Right now, if I tell you I'm going to vote for Donald Trump, you have a prejudice either for or against me without knowing me at all. Right now, if I tell you I'm going to vote for Hillary Clinton ... same thing.
Let’s all be honest, hidden deep within every one of us are prejudices.
In my life, the question isn’t “Do I have prejudices,” it’s “How do I stop them from affecting me?" How do I keep “preconceived opinions … lacking actual experience” (prejudices) from becoming “a belief that I’m superior to others” (the foundation for racism)?
How do I guard my heart, so that I don’t allow the ignorance of my preconceived opinions to take root in becoming something far worse, and making me and those around me worse for it?
Our nation is on edge, and every political pontiff is pushing their cause to fix it, but is seems to me like much of what I’m hearing is how to change the rules of our culture without trying to speak into changing the culture itself.
So here's what I"m going to do in my corner of the universe to fight the prejudice nature in me:
1. SPEND TIME WITH PEOPLE WHO AREN’T LIKE ME
I don’t mean spending time with them to try to “fix” them or to make them more like me. I’m not in this to change their beliefs. I mean get to know them. Period.
2. GET TO KNOW OTHER PEOPLE’S STORY
We all have stories, every one of us: where we’re from, what we like, why we think the way we think, what makes us angry, what makes us laugh, who had the greatest influence on us. The list goes on and on.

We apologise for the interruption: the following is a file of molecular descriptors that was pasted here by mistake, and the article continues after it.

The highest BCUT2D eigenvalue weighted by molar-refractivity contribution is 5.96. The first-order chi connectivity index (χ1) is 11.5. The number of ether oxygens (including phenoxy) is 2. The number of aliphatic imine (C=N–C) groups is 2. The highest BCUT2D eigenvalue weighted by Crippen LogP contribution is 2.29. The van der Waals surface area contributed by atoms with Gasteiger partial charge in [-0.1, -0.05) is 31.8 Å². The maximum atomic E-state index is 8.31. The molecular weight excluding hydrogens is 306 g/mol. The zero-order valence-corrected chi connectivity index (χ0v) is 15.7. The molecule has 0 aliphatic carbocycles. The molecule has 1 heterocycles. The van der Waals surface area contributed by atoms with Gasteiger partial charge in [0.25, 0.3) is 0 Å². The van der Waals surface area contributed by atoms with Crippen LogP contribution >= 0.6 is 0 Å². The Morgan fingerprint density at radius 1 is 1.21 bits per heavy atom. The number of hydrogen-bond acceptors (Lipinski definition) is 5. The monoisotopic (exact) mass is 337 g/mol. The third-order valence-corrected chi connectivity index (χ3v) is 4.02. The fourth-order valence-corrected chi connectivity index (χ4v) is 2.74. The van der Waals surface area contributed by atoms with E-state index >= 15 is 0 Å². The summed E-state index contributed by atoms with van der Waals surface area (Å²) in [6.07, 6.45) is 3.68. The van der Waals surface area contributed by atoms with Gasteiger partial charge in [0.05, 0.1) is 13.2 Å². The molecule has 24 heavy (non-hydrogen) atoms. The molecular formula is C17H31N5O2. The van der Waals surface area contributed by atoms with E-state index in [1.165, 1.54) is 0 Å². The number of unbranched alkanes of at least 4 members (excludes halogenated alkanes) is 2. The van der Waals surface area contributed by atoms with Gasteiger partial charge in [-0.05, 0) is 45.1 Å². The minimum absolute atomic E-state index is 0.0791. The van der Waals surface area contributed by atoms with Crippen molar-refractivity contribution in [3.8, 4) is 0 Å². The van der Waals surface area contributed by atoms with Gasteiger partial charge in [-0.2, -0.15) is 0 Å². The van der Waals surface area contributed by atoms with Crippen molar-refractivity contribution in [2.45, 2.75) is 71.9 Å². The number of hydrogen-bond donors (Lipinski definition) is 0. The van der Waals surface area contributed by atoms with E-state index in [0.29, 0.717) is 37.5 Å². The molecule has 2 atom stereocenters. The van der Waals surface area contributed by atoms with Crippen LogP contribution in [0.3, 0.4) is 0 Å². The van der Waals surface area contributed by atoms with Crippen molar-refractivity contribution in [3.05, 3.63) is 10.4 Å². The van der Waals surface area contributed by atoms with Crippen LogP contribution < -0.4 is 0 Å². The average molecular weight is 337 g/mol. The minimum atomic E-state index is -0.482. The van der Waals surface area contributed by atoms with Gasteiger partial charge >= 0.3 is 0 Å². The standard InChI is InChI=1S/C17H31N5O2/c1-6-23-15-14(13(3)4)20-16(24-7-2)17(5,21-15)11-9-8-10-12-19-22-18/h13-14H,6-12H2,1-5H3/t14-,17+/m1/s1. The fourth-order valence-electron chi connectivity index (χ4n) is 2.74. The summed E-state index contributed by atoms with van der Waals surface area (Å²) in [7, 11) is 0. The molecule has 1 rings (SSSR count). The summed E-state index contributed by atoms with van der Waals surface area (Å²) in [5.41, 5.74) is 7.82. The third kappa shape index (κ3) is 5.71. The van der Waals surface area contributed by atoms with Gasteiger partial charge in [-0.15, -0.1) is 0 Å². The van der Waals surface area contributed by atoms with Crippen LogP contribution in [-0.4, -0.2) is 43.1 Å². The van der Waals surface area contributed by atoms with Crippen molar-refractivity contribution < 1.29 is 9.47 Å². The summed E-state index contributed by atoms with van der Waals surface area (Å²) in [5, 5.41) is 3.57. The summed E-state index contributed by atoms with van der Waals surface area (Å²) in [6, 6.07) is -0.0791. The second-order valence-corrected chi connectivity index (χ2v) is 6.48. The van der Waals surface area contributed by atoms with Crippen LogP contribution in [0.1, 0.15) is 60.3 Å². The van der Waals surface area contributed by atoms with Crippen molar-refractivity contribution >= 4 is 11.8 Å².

3. INVITE PEOPLE INTO MY STORY
Yeah, this one’s a bit tougher because it involves vulnerability, and we’re not too comfortable with that. But the more I get to know others in order to see their story, the more I want people to get to know my story.
I guarantee that if we just spent time on these first three, our culture would change … but let’s not stop there.
4. SERVE "THEM"
Whoever the “them” is in my life, I need to serve them. I need to take the time to know them, hear their story, and do what I can to help them out. THEN I will have a better understanding of what makes “them,” them … I will likely find myself becoming more like “them” too.
5. INCLUDE "THEM"
That’s right, actually invite them into what you’re life looks like. Invite them for dinner. Include them at your next barbecue. Ask them to come to church. This isn’t just about helping “them” out to make me feel better, it’s about being a better person because “they” are in my life too.
6. PRAY FOR "THEM"
Listen, I’m a man of faith, so it goes without saying that if I’m not praying for them, I’m likely not caring about them.
Sounds simple, doesn’t it. It almost sounds elementary. And that’s the thing about the question “What have we learned?” Maybe instead of looking at new laws or new policies to figure out what we need to do as a society, we should just look at our kids to see how they are getting along. Maybe we should spend some time with the 9 year olds of our society to learn a lesson or two on how to get along better.
It seems to me that, in a lot of ways, before I “grew up," I had it more figured out in 4th grade ...